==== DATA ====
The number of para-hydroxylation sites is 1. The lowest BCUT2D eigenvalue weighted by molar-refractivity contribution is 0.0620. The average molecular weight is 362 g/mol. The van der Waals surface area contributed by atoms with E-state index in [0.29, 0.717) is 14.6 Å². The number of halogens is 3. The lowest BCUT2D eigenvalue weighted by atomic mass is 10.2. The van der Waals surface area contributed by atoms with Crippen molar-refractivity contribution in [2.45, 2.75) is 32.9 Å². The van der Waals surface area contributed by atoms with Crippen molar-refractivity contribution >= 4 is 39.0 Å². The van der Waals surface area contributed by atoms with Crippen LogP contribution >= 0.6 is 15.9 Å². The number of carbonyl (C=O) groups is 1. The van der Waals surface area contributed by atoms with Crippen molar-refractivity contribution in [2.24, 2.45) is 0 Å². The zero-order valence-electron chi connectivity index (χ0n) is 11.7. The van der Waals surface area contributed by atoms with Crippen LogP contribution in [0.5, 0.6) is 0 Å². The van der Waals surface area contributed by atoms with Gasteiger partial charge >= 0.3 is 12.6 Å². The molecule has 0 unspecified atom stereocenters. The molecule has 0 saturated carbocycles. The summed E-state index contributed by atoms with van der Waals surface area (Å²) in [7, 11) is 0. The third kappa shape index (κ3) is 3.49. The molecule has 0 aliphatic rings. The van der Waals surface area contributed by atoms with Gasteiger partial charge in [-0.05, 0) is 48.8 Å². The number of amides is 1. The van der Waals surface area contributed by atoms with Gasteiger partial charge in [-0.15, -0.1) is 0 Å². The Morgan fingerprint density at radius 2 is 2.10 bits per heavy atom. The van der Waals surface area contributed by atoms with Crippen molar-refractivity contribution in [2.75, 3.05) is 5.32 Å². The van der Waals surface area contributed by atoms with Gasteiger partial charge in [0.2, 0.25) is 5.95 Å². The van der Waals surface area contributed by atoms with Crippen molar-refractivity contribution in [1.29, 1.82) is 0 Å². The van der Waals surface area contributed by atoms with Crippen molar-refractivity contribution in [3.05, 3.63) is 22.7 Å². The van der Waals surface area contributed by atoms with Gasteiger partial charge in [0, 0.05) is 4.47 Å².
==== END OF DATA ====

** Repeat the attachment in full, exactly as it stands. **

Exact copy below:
The number of para-hydroxylation sites is 1. The lowest BCUT2D eigenvalue weighted by molar-refractivity contribution is 0.0620. The average molecular weight is 362 g/mol. The van der Waals surface area contributed by atoms with E-state index in [0.29, 0.717) is 14.6 Å². The number of halogens is 3. The lowest BCUT2D eigenvalue weighted by atomic mass is 10.2. The van der Waals surface area contributed by atoms with Crippen molar-refractivity contribution in [2.45, 2.75) is 32.9 Å². The van der Waals surface area contributed by atoms with Crippen molar-refractivity contribution >= 4 is 39.0 Å². The van der Waals surface area contributed by atoms with Crippen LogP contribution >= 0.6 is 15.9 Å². The number of carbonyl (C=O) groups is 1. The van der Waals surface area contributed by atoms with Crippen molar-refractivity contribution in [2.24, 2.45) is 0 Å². The zero-order valence-electron chi connectivity index (χ0n) is 11.7. The van der Waals surface area contributed by atoms with Crippen LogP contribution in [0.5, 0.6) is 0 Å². The van der Waals surface area contributed by atoms with Gasteiger partial charge >= 0.3 is 12.6 Å². The molecule has 0 unspecified atom stereocenters. The molecule has 0 saturated carbocycles. The summed E-state index contributed by atoms with van der Waals surface area (Å²) in [7, 11) is 0. The third kappa shape index (κ3) is 3.49. The molecule has 0 aliphatic rings. The van der Waals surface area contributed by atoms with Gasteiger partial charge in [-0.05, 0) is 48.8 Å². The number of amides is 1. The van der Waals surface area contributed by atoms with Gasteiger partial charge in [-0.15, -0.1) is 0 Å². The Morgan fingerprint density at radius 2 is 2.10 bits per heavy atom. The van der Waals surface area contributed by atoms with Crippen molar-refractivity contribution in [2.75, 3.05) is 5.32 Å². The van der Waals surface area contributed by atoms with Gasteiger partial charge in [0.2, 0.25) is 5.95 Å². The van der Waals surface area contributed by atoms with Crippen molar-refractivity contribution in [1.29, 1.82) is 0 Å². The van der Waals surface area contributed by atoms with Crippen molar-refractivity contribution in [3.05, 3.63) is 22.7 Å². The van der Waals surface area contributed by atoms with Gasteiger partial charge in [0, 0.05) is 4.47 Å².